A woman sits on a bench in the rose garden, a book open on her lap. Her daughter, feet dangling, snuggles next to her. They come here to be together. To read. No distractions. Just them, the bench, the birds, the flowers. Stopping together. Outside.

Zarina and Marni Choudhari-Stewart

Some guidebooks encourage you to keep going. This book is to encourage you to stop.

I started my search for benches when I first came to Victoria. Sometimes I would wander, turning left or right on a whim. Sometimes I would pore over a map, looking for the little green, shaded areas that represent parks. I searched for two reasons. One was to discover this place that I had moved to—the landscape, the history, the buildings, the people. The other was to re-create myself. Who was I now that no one knew me? When people would ask me, “What do you do?” I had to have an answer. “I walk around. I stop. I look. I listen.”

I searched out places to write. I would walk until a bench caught my eye, then sit and write what I saw around me. Write whatever came out, squiggly lines on a page. Some might call it creative writing.

This book is about creativity. Giving you permission to take some time for yourself, to feel your feet on the ground. To really see the world around you, and in seeing the world, open that door to allow your creative expression to come out.

This is about discovery. To discover something that you didn’t know or understand before, to see something spectacular. How will you see the bridge open for that special boat if you don’t sit here? The sea lion lifting its head to sniff the air. The flower turning to face the sun. The beauty in the bark of that gnarly tree. The dead grasses, buffeted by the wind. The sea gulls, hovering and diving, flying for the fun of it.

This is what I want to capture, inspiring you to experience the simple things around you, and through this experience, to open up a little, to let a sense of calm and playfulness come in.

While working on this book I set off to document that perfect bench, a place sheltered from the wind, or with a great view. But I don’t have time to pause long, just long enough to capture the essence of the place. I have to keep going to the next bench.

I am caught, rushing about. I sit. I breathe. I force myself to become still. It works sometimes. Trying to find that elusive balance between my to-do list and my attempt at stillness. How can I stay in a creative groove, in touch with my core, and still get everything done?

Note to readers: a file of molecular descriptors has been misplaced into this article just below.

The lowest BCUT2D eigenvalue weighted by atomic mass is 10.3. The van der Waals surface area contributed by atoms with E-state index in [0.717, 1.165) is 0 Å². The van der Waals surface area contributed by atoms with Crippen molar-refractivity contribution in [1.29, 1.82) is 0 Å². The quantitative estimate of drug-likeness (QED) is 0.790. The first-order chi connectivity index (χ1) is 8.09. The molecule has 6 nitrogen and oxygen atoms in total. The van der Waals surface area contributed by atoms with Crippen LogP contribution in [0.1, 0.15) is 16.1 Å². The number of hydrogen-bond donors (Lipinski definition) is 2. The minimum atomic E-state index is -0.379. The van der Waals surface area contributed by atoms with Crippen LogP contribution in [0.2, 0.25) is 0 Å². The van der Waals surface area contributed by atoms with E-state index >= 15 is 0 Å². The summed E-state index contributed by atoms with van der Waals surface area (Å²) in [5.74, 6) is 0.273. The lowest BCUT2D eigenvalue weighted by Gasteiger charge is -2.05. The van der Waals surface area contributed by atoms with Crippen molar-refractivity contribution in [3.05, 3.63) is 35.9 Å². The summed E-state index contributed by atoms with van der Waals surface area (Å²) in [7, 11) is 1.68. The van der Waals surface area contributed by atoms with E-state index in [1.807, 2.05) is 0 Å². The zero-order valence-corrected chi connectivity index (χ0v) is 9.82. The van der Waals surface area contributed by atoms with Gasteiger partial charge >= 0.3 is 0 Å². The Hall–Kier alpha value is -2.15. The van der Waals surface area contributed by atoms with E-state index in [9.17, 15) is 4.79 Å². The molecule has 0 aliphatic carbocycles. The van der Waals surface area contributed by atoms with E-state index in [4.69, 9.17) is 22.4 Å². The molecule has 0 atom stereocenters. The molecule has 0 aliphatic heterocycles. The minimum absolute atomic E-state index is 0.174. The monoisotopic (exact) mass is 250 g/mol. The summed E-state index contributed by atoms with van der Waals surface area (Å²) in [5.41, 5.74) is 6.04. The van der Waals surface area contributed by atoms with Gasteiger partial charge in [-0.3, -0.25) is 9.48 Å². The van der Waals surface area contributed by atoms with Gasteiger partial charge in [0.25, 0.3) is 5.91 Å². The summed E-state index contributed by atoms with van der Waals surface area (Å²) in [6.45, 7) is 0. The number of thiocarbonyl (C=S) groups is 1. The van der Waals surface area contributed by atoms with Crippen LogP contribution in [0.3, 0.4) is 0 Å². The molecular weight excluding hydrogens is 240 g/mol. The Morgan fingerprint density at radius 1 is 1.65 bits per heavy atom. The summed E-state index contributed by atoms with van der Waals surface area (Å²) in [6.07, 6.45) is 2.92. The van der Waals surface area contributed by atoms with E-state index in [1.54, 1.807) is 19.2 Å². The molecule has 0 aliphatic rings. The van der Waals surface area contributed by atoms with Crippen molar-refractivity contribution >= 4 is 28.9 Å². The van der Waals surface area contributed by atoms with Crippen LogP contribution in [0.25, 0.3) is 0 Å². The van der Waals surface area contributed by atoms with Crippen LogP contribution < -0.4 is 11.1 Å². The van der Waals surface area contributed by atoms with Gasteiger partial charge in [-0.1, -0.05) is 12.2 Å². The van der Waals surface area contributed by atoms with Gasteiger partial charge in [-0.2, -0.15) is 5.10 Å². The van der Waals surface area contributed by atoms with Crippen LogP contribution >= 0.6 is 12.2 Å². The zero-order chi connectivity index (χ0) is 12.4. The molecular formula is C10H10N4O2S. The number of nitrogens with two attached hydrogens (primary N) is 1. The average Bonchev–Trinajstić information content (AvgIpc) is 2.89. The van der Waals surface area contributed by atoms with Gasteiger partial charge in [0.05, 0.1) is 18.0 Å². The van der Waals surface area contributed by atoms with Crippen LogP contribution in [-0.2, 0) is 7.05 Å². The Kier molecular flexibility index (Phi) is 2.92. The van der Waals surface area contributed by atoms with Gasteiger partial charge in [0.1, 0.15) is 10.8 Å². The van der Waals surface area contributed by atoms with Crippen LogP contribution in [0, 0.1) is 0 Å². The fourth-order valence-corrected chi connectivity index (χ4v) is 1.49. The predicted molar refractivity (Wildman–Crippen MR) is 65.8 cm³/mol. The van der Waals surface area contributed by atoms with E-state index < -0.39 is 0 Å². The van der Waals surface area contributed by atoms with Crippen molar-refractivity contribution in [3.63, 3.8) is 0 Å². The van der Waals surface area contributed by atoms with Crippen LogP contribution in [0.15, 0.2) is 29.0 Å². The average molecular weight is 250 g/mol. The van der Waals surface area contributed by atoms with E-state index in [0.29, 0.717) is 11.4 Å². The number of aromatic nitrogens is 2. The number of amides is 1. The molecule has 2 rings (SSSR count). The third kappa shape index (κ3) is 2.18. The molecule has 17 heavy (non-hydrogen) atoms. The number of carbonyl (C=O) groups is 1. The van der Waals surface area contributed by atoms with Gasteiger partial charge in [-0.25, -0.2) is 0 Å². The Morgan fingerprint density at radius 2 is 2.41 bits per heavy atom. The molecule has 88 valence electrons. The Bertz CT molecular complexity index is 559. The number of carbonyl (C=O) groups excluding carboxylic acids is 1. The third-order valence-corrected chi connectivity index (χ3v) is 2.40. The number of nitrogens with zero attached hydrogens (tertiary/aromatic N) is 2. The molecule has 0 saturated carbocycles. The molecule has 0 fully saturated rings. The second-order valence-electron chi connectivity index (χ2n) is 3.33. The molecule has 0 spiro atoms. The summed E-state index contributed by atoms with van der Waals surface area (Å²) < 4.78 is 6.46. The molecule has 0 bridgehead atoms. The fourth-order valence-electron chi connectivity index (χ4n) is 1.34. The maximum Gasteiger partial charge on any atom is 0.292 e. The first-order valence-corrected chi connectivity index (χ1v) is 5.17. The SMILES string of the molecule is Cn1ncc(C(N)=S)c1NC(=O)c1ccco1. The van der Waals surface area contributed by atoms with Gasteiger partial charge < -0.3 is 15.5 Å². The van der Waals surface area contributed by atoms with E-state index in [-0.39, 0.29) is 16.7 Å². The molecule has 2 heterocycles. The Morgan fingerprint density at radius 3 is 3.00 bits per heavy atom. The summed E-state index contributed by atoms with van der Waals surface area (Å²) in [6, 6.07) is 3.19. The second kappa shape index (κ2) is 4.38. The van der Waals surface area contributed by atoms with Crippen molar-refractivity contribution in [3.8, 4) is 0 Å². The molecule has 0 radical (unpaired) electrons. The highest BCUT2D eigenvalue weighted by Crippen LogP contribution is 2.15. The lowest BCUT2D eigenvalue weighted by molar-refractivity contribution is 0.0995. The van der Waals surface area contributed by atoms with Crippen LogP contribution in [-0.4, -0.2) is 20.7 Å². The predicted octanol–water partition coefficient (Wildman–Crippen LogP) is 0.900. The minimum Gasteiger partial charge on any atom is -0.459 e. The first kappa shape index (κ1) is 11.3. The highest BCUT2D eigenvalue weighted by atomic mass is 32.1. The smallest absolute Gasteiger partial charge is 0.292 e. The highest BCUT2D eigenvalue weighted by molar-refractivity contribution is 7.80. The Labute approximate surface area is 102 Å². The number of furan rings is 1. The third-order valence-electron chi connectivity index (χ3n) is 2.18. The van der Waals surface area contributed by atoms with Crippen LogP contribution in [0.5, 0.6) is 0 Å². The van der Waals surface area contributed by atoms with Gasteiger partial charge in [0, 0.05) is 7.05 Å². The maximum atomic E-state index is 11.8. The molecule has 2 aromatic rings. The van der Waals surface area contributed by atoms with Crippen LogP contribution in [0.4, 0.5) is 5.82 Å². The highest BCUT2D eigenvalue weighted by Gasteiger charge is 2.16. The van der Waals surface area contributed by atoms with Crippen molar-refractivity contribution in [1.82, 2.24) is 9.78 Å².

Our culture has taught us busyness. We love our to-do lists and our efficiency and productivity. We brag about how busy we are. And then we schedule in the spa time and the weekend workshops that promise relaxation. We dream of retirement, but we never really learn how to stop, to become still.

I stop at Quadra Park where Belleville meets Oswego. Three benches, surrounded by tall trees just beginning to show hints of green leaves. Flowers and shrubs surround me. It is nice and protected, the sun filtering through the branches above me. The breeze plays in the treetops and barely touches me. This is a little oasis, so close to everything, but just removed enough to feel secluded. Activity all around, but no one stops to sit.

I walk through the Native Plant Garden in Oak Bay. What a tranquil, energizing place, right beside Beach Drive. Here’s a table, tucked in amongst the trees. It looks like no one ever sits at it. Farther down the path is a bench by the pond. It calls out to me “Sit here! Sit here!”

I sit and take out my little sketchbook. This is part of my attempt at learning to see. I bought the smallest sketchbook I could find. I thought it wouldn’t be as intimidating as a big one.

I take a deep breath and try to see what is in front of me. I stare at the pond and the plants around it. I am supposed to close my eyes for five minutes, then open them and draw.

I don’t think I have five minutes. I’m getting hungry and I really need to write something, not draw. Maybe tomorrow I will be able to find five minutes. . .

I am caught in my own schedule, my own reluctance to actually stop. How am I supposed to write a book about sitting when I can’t even do it myself? Just sitting. No wonder no one does it. It’s too complicated. It is too much work to just sit. And breathe. And see. And feel. Without incessant activity, the space around us opens up. And panic sets in. I should be doing something.

But I stay a little longer. I get used to it. Sitting. Outside. No other distractions. No laundry to fold or dishes to wash.

Come to a bench with a friend to sit together. Come alone. I invite you to go exploring, check out the benches in this book, and find your own favourite places. Take the time to stop and look at the world through fresh eyes. Create some time for yourself to just sit.

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